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Most Voters Don't Expect Big Spending Cuts From New Congress

Despite the upcoming Republican takeover of the House, most voters are still not convinced Congress will actually cut government spending substantially over the next year. GOP voters are among the most doubtful.

A new Rasmussen Reports national telephone survey finds that just 33% of Likely U.S. Voters think it is at least somewhat likely that Congress will significantly reduce government spending over the next year, including nine percent (9%) who say it is Very Likely. (To see survey question wording, click here.)

Sixty percent (60%), on the other hand, say a significant reduction in government spending is unlikely, including 21% who say it is Not At All Likely.

Sixty-nine percent (69%) of voters are pessimistic about what Congress will accomplish in terms of government spending, an eight-point increase from 2006. Just 19% are optimistic about Congress’ efforts in this area.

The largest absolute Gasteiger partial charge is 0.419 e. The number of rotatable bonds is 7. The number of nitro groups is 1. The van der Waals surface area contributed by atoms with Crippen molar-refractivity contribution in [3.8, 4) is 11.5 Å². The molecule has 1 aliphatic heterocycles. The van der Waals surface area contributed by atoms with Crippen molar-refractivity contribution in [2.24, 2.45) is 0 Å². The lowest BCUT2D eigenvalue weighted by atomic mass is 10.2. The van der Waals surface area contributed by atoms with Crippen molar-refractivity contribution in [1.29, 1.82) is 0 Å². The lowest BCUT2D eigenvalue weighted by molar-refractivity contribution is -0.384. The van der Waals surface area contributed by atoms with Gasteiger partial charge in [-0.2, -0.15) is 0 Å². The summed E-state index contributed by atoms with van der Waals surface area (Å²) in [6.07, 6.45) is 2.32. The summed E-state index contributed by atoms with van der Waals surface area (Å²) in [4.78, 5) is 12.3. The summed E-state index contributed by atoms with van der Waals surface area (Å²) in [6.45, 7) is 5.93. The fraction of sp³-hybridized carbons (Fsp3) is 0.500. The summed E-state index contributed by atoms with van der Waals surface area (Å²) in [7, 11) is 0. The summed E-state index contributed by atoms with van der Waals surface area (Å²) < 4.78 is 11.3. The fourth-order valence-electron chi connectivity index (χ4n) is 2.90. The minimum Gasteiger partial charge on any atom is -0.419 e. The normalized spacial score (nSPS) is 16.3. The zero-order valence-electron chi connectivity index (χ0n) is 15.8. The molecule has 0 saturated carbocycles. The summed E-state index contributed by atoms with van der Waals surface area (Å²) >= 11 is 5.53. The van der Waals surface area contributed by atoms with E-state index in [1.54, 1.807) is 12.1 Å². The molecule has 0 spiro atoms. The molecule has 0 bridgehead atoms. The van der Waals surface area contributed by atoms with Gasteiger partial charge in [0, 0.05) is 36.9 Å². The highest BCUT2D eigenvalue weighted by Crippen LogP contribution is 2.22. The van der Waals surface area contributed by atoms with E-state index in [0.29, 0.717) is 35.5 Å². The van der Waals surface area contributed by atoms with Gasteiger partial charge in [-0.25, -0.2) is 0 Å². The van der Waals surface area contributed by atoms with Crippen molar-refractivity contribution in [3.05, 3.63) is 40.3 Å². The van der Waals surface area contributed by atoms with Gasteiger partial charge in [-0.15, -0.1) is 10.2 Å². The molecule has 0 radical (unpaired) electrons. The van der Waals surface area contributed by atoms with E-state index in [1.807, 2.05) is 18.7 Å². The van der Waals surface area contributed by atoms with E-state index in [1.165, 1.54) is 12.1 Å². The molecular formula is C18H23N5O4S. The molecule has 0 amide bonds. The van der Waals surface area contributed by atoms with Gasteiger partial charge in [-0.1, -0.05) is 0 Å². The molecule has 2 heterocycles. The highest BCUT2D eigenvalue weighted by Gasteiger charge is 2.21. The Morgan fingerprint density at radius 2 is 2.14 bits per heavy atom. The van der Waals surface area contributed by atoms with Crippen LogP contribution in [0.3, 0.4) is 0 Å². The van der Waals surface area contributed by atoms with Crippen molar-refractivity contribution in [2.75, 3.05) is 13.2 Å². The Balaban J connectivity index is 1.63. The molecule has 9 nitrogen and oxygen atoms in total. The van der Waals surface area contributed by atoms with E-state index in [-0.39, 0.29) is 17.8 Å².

Although the president's bipartisan deficit reduction commission is exploring options to reduce the federal deficit, most voters continue to expect government spending to increase under the Obama administration.

(Want a free daily e-mail update? If it's in the news, it's in our polls).  Rasmussen Reports updates are also available on Twitter or Facebook. 

The survey of 1,000 Likely Voters nationwide was conducted on December 1-2, 2010 by Rasmussen Reports. The margin of sampling error is +/- 3 percentage points with a 95% level of confidence. Field work for all Rasmussen Reports surveys is conducted by Pulse Opinion Research, LLC. See methodology.

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